By Johnny Gruelle
The stove lifter lay upon his iron side and looked across the top of the shelf which stood above the stove. “Who is he?” he asked of the box of matches lying near him.
The box of matches looked at the strange new object standing upon two thin white legs and leaning against the wall near the coffee pot.
“I do not know!” the match box answered.
Then they asked a number of other objects lying about if they knew who the newcomer was, but none of them had ever seen anything like him before.
When the new two-legged object with the bald head heard everyone whispering he felt they were talking about him, and he stepped out where all might see him, and walked up and down the shelf at the back of the stove.
The stove lifter, the match box and all the other objects watched him with interest as he strutted back and forth.
At last the new object stood still and with his head thrown back he said: “I am a wish-bone, but as none of you know what a wishbone is, I shall tell you! A wishbone is an object of great importance in this world. Some of us come from the breasts of chickens and some from the breasts of turkeys. When we are placed above a doorsill in a house, we bring good luck!”
“Don’t the people in the house here wish good luck?” asked the match box.
“What a silly question!” replied the wishbone, “Anyone could easily see you do not know much!”
“Then why didn’t they place you above the door?” asked the stove lifter.
“Because I have greater qualities than bringing good luck!” the wishbone answered. “The children placed me here to dry, for they have heard that I make wishes come true! And if you keep your eyes and ears open you will see just what a great object a wishbone really is!”
All the other objects upon the shelf on the back of the stove held their breaths to think such an important object deigned to talk to them.
Then the children came romping into the kitchen. “Here they come!” cried the wishbone. “Now watch me make their wishes come true!”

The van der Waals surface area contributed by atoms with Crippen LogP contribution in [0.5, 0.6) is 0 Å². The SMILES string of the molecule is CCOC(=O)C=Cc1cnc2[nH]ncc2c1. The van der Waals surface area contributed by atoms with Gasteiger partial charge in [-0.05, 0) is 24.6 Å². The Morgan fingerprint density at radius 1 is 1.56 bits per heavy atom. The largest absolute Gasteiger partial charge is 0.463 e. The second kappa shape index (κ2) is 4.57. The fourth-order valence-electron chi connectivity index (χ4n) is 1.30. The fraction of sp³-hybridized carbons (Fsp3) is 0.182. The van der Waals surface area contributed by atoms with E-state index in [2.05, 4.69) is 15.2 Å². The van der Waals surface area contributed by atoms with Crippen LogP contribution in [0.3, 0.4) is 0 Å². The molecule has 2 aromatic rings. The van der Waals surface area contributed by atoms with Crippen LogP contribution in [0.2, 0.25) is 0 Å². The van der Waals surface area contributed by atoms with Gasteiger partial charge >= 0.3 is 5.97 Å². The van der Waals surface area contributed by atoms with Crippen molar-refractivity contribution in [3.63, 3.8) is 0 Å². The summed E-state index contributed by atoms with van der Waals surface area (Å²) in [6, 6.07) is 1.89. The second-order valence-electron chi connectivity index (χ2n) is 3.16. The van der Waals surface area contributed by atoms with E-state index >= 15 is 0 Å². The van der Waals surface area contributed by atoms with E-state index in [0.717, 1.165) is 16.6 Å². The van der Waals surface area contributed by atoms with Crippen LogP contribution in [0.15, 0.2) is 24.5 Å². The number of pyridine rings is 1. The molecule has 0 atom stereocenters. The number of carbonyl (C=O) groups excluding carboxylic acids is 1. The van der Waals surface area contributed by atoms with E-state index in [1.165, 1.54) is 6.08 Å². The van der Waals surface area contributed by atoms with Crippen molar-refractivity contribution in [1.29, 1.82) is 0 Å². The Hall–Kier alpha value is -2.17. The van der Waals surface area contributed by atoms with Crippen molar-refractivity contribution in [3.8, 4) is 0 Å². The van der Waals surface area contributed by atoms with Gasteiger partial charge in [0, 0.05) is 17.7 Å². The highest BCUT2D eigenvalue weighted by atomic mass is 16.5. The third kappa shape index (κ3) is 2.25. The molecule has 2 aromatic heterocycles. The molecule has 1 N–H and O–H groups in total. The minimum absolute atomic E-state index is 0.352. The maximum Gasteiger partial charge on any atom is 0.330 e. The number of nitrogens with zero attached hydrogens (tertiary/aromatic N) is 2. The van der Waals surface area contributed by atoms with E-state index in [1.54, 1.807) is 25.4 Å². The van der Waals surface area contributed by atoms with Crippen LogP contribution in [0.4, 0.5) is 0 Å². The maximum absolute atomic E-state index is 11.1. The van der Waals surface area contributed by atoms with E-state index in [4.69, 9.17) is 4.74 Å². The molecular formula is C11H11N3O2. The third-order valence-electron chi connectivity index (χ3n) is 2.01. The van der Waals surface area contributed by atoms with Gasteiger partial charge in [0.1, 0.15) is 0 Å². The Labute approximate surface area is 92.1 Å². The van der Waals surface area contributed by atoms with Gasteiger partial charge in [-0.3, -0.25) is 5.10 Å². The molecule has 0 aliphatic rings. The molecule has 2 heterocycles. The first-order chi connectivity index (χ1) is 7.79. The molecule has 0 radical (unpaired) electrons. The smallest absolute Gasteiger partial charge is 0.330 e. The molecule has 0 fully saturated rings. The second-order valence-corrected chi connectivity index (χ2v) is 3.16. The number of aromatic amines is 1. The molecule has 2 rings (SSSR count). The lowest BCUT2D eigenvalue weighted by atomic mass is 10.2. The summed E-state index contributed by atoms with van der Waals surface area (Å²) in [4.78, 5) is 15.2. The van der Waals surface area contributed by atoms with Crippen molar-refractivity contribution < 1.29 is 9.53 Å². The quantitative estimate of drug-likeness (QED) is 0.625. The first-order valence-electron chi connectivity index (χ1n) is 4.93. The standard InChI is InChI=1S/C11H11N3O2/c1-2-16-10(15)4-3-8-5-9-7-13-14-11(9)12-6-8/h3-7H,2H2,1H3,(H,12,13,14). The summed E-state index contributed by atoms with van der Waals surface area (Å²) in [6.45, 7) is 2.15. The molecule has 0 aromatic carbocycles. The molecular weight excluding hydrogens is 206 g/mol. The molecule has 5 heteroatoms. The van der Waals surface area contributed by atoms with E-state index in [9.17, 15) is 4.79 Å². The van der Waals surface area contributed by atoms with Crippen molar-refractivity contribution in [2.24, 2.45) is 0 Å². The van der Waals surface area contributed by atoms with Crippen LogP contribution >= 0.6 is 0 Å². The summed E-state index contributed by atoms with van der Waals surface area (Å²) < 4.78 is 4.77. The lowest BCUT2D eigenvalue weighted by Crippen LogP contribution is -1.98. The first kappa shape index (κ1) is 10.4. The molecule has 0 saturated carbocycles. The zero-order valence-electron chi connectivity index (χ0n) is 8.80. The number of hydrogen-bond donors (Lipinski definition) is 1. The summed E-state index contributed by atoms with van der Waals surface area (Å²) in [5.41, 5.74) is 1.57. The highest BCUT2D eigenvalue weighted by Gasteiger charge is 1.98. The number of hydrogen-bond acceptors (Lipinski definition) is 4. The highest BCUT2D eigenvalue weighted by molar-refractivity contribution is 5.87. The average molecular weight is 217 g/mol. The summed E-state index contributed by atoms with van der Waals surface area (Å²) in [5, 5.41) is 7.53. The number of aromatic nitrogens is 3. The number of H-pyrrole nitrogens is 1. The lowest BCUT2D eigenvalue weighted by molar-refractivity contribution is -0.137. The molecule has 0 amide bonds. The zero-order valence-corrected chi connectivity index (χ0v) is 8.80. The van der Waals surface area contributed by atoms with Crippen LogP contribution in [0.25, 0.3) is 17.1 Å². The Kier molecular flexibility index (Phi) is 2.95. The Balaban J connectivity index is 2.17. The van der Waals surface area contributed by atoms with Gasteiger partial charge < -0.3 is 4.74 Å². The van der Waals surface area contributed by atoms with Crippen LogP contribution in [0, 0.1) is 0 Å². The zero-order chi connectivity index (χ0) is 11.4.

And all the other objects scarcely breathed while they watched the children as they took the wishbone from the shelf. They could see how proud he looked as the children each took one of the wishbone’s legs between their fingers.
“I wish that this kitchen were just filled with candy and cake, then we could eat all we wish to!” one of the children said. “And I wish for a million golden pennies piled high upon the kitchen table!” the other child cried.
“Now watch!” the wishbone winked to the objects upon the shelf behind the stove.
The two children pulled upon the wishbone’s legs. “Ouch!” he cried. There was a loud snap, and the wishbone broke in two.
“I get my Wish!” cried the child with the longest part of the broken wishbone, “The room will be filled with candy!”
“Watch the room fill with candy!” cried all the objects upon the shelf. “How wonderful it must be to be a wishbone!”
But the room did not fill with candy.
“That’s another time the wish did not come true!” cried one child.
“They never come true!” cried the other child as the broken wishbone was tossed in the coal scuttle. “Wishbones are just ordinary bones and do not make wishes come true!” And the children ran outside to romp and play.
“How much better it is to be a useful object!” said the stove lifter.
“Yes indeed!” replied the match box. “And the more useful you are, usually, the less you boast about yourself!”- Total nr. of readings: 3,839 Copyright © The author  All Rights Reserved. This story may not be reproduced without the express written permission of the author except for personal use.
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loved it..brilliant even when my 7 year old fell asleep I still carried on reading it..wished lol..there was more of the story..